It’s been a week in which I’ve wanted to write on lots of topics that have been reported in the media – and I don’t have time to do it all.  But there are a few things that are really important in engineering at the moment so I’m going to stagger them over the course of the next few weeks and hope they’re still relevant by the time I get to publish them!  And here’s number 1:

This week, the UK government announced plans to allow non-EU citizens to remain here only if they earn over £35K pa after 6 years in the country. Immediately the response was that it will hit the NHS due to the very high numbers of nurses from overseas. Also that there are many low-paid jobs that the native British just don’t want to do, which immigrants often end up working in. Our immigration rules are complicated, counter-intuitive and harsh as it is; and this is another arbitrary rule to add to the never-ending list.

So, we know that professions that we consider to be traditionally low-paid will be affected, but there’s more to it than this. The current rules already break up families, with a marked effect in academia. UK universities seem very keen to attract overseas staff and students (they bring in more money than UK nationals due to their having to pay a higher rate of fees and maintenance), but immigration rules stand in their way. International students are under higher scrutiny than UK students simply by virtue of the fact they have to demonstrate attendance and their whereabouts just to stay in the country. And academic positions are often short-term contracts and poorly paid. With little certainty of an income, academics and their families live in fear of being kicked out if they or their spouse earns below a certain threshold. And being married to a UK national isn’t a guarantee of being permitted to stay, either.

And worse: if academia is considered a respectable profession, what about engineering?  The trouble here is that you won’t be poor in this industry, but you’re also unlikely to be terribly rich either.  I do a well-regarded, complex and important job, one which I have done for the last 13 years.  I work in a sector with a shortage of skilled staff (despite exposés of the ‘myth’ of a skills shortage – check out this excellent breakdown of the facts from the Huffington Post).  And I’m not quite at the £35K mark yet.  So if a highly-educated and experienced British national can’t fulfil the criteria imposed on immigrants, what hope is there for someone coming to our country from abroad to fill vacancies that we desperately need them to work in?

I currently work with many people from abroad, and I do worry that I will start to see my colleagues disappearing.  It’s bad for me, for the projects I work on, and for engineering generally.  What is the government thinking?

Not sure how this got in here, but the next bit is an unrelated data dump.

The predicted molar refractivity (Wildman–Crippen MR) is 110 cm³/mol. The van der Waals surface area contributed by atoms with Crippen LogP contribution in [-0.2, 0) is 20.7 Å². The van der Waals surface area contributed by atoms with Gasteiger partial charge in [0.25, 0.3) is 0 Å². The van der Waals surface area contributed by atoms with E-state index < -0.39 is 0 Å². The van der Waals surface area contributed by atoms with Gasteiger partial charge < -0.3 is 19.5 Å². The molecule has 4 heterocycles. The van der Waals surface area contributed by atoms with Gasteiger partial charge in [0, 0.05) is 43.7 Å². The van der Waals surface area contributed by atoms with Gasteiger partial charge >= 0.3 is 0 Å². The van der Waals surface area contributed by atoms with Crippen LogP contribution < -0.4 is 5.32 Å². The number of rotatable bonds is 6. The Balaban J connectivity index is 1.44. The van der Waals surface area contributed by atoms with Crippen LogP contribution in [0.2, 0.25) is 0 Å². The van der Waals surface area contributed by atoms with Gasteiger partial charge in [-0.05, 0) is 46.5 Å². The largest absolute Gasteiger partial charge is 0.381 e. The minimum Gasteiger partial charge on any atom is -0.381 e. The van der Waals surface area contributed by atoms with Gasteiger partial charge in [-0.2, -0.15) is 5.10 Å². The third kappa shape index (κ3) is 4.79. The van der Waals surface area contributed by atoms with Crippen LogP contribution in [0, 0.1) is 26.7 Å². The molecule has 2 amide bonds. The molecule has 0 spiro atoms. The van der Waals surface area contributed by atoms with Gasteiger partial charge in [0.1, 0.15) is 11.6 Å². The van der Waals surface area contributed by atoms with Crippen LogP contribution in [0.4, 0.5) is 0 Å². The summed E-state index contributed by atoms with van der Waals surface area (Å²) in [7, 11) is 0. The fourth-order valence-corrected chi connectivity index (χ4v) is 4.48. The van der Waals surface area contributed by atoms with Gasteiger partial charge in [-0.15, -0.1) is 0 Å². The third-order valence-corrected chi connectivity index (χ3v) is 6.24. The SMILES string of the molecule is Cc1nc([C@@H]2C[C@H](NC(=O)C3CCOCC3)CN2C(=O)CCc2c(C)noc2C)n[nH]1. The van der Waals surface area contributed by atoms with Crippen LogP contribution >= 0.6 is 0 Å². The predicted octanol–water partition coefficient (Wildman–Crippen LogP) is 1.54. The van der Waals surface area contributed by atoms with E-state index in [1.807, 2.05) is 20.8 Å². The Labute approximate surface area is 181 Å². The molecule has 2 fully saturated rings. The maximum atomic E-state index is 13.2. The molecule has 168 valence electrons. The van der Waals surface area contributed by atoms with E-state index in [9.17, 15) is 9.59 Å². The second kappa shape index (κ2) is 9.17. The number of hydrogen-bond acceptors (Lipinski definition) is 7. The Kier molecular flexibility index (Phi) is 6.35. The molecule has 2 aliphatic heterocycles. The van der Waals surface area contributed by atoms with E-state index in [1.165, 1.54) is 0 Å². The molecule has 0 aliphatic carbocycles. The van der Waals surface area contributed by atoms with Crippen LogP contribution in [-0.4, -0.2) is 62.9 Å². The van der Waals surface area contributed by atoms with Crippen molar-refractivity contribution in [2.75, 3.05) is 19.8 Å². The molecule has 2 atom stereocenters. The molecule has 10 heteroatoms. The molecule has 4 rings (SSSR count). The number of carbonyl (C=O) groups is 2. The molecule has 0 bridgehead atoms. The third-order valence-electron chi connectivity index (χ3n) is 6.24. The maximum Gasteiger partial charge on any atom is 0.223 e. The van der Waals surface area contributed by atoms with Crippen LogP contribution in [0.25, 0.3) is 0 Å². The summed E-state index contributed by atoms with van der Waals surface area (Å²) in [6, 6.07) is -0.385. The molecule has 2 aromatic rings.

As well as coming across as incredibly insular and unfriendly, I really feel the UK is setting itself up for a fall.  Certain industries, e.g. healthcare, engineering, the sciences, are going to start losing staff; we will be unable to produce.  We will lose many skilled, but low-waged employees (I say low-waged, but the median income in the UK is about £26,000, so immigrants are actually being held to a ridiculously high standard here), and we’re not exactly training up many of our own people to fill those vacancies.  UK higher education has had its funding slashed of late, and tuition fees are currently set at an astronomical £9K per year for British & EU undergraduates.  Many vacancies I have applied for, or seen other people recruiting for, want people who already have experience.  It’s the old problem of being a new worker – every job wants you to have experience, but you can’t get the experience because no-one will take you on.  We have a huge problem with not investing in staff (from wherever), and combining this with immigration policies to keep out those who do have the skills is bad news for UK industry.  Even if we do suddenly sit up and realise we need to train British people to do the work, well, it’s not going to happen overnight.  We’re tearing down a system that is already broken to replace it with something far worse.

I do wonder, have we got to a point where we can either choose to bolster our low birth rate with immigrants to fill the roles of the missing British people, or do we just allow our population to dwindle and wind down our output correspondingly?  It’s a scary thought, but it could become a reality if we make it even more difficult for outsiders to get in.



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